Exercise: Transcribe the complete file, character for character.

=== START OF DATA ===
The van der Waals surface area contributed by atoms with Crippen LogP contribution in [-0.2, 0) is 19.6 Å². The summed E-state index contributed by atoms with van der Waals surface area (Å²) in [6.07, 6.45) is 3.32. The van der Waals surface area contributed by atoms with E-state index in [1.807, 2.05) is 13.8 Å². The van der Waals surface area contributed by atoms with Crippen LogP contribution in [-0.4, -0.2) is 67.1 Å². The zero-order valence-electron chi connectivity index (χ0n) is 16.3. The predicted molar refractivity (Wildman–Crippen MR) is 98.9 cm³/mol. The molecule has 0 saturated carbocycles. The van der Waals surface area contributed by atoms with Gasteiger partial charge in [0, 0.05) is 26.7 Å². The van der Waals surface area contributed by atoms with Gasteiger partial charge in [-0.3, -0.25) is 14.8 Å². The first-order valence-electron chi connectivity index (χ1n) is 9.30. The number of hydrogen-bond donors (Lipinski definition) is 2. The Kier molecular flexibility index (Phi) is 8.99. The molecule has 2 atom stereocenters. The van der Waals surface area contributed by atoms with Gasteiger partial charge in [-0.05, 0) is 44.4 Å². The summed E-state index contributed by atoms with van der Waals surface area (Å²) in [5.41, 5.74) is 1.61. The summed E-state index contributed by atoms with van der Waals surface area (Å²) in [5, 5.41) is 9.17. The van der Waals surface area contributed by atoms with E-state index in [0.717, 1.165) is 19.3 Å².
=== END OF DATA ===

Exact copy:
The van der Waals surface area contributed by atoms with Crippen LogP contribution in [-0.2, 0) is 19.6 Å². The summed E-state index contributed by atoms with van der Waals surface area (Å²) in [6.07, 6.45) is 3.32. The van der Waals surface area contributed by atoms with E-state index in [1.807, 2.05) is 13.8 Å². The van der Waals surface area contributed by atoms with Crippen LogP contribution in [-0.4, -0.2) is 67.1 Å². The zero-order valence-electron chi connectivity index (χ0n) is 16.3. The predicted molar refractivity (Wildman–Crippen MR) is 98.9 cm³/mol. The molecule has 0 saturated carbocycles. The van der Waals surface area contributed by atoms with Gasteiger partial charge in [0, 0.05) is 26.7 Å². The van der Waals surface area contributed by atoms with Gasteiger partial charge in [-0.3, -0.25) is 14.8 Å². The first-order valence-electron chi connectivity index (χ1n) is 9.30. The number of hydrogen-bond donors (Lipinski definition) is 2. The Kier molecular flexibility index (Phi) is 8.99. The molecule has 2 atom stereocenters. The van der Waals surface area contributed by atoms with Gasteiger partial charge in [-0.05, 0) is 44.4 Å². The summed E-state index contributed by atoms with van der Waals surface area (Å²) in [5.41, 5.74) is 1.61. The summed E-state index contributed by atoms with van der Waals surface area (Å²) in [5, 5.41) is 9.17. The van der Waals surface area contributed by atoms with E-state index in [0.717, 1.165) is 19.3 Å².